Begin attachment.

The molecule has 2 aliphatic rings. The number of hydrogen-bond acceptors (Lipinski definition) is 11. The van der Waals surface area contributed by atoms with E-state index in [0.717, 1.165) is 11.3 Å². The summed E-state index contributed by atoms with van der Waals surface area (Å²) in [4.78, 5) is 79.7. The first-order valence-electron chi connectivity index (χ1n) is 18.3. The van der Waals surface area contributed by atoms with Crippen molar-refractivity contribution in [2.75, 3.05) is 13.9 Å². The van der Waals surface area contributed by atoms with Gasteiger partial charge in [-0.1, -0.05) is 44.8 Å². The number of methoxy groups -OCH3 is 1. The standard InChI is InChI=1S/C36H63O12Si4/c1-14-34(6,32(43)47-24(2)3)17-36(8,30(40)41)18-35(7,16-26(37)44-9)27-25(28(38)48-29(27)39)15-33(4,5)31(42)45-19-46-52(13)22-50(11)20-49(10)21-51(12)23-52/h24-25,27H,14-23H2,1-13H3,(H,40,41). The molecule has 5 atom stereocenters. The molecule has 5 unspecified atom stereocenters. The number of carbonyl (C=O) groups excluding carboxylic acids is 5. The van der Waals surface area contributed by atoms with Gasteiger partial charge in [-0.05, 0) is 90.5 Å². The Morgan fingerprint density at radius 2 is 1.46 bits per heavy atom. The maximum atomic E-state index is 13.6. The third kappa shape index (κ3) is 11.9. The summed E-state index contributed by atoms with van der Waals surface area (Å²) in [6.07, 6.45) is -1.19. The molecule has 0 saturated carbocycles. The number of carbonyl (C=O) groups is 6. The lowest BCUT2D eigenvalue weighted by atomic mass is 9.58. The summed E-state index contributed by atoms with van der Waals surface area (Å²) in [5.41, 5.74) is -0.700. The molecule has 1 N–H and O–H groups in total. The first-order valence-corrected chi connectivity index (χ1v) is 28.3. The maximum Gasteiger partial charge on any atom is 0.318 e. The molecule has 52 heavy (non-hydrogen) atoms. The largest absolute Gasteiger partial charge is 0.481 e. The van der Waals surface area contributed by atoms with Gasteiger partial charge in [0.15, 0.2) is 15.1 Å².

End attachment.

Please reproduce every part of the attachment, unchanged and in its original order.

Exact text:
The molecule has 2 aliphatic rings. The number of hydrogen-bond acceptors (Lipinski definition) is 11. The van der Waals surface area contributed by atoms with E-state index in [0.717, 1.165) is 11.3 Å². The summed E-state index contributed by atoms with van der Waals surface area (Å²) in [4.78, 5) is 79.7. The first-order valence-electron chi connectivity index (χ1n) is 18.3. The van der Waals surface area contributed by atoms with Crippen molar-refractivity contribution in [2.75, 3.05) is 13.9 Å². The van der Waals surface area contributed by atoms with Gasteiger partial charge in [-0.1, -0.05) is 44.8 Å². The number of methoxy groups -OCH3 is 1. The standard InChI is InChI=1S/C36H63O12Si4/c1-14-34(6,32(43)47-24(2)3)17-36(8,30(40)41)18-35(7,16-26(37)44-9)27-25(28(38)48-29(27)39)15-33(4,5)31(42)45-19-46-52(13)22-50(11)20-49(10)21-51(12)23-52/h24-25,27H,14-23H2,1-13H3,(H,40,41). The molecule has 5 atom stereocenters. The molecule has 5 unspecified atom stereocenters. The number of carbonyl (C=O) groups excluding carboxylic acids is 5. The van der Waals surface area contributed by atoms with Gasteiger partial charge in [-0.05, 0) is 90.5 Å². The Morgan fingerprint density at radius 2 is 1.46 bits per heavy atom. The maximum atomic E-state index is 13.6. The third kappa shape index (κ3) is 11.9. The summed E-state index contributed by atoms with van der Waals surface area (Å²) in [6.07, 6.45) is -1.19. The molecule has 0 saturated carbocycles. The number of carbonyl (C=O) groups is 6. The lowest BCUT2D eigenvalue weighted by atomic mass is 9.58. The summed E-state index contributed by atoms with van der Waals surface area (Å²) in [5.41, 5.74) is -0.700. The molecule has 1 N–H and O–H groups in total. The first-order valence-corrected chi connectivity index (χ1v) is 28.3. The maximum Gasteiger partial charge on any atom is 0.318 e. The molecule has 52 heavy (non-hydrogen) atoms. The largest absolute Gasteiger partial charge is 0.481 e. The van der Waals surface area contributed by atoms with Gasteiger partial charge in [0.15, 0.2) is 15.1 Å².